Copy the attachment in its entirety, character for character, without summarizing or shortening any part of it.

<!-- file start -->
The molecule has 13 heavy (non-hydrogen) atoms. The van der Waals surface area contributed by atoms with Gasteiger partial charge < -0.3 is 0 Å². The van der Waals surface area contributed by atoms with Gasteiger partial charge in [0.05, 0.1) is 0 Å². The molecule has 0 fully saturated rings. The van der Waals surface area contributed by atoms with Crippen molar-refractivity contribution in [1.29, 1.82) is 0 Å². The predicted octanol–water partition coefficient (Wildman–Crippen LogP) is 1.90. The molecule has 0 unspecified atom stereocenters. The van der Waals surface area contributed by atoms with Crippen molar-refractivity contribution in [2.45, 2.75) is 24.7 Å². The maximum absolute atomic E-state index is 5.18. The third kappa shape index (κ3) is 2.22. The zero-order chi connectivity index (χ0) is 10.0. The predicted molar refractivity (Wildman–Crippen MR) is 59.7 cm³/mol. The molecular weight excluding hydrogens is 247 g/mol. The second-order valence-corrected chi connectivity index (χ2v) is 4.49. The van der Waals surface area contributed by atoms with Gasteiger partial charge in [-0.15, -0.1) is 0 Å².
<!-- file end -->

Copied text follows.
The molecule has 13 heavy (non-hydrogen) atoms. The van der Waals surface area contributed by atoms with Gasteiger partial charge < -0.3 is 0 Å². The van der Waals surface area contributed by atoms with Gasteiger partial charge in [0.05, 0.1) is 0 Å². The molecule has 0 fully saturated rings. The van der Waals surface area contributed by atoms with Crippen molar-refractivity contribution in [1.29, 1.82) is 0 Å². The predicted octanol–water partition coefficient (Wildman–Crippen LogP) is 1.90. The molecule has 0 unspecified atom stereocenters. The van der Waals surface area contributed by atoms with Crippen molar-refractivity contribution in [2.45, 2.75) is 24.7 Å². The maximum absolute atomic E-state index is 5.18. The third kappa shape index (κ3) is 2.22. The zero-order chi connectivity index (χ0) is 10.0. The predicted molar refractivity (Wildman–Crippen MR) is 59.7 cm³/mol. The molecular weight excluding hydrogens is 247 g/mol. The second-order valence-corrected chi connectivity index (χ2v) is 4.49. The van der Waals surface area contributed by atoms with Gasteiger partial charge in [-0.15, -0.1) is 0 Å².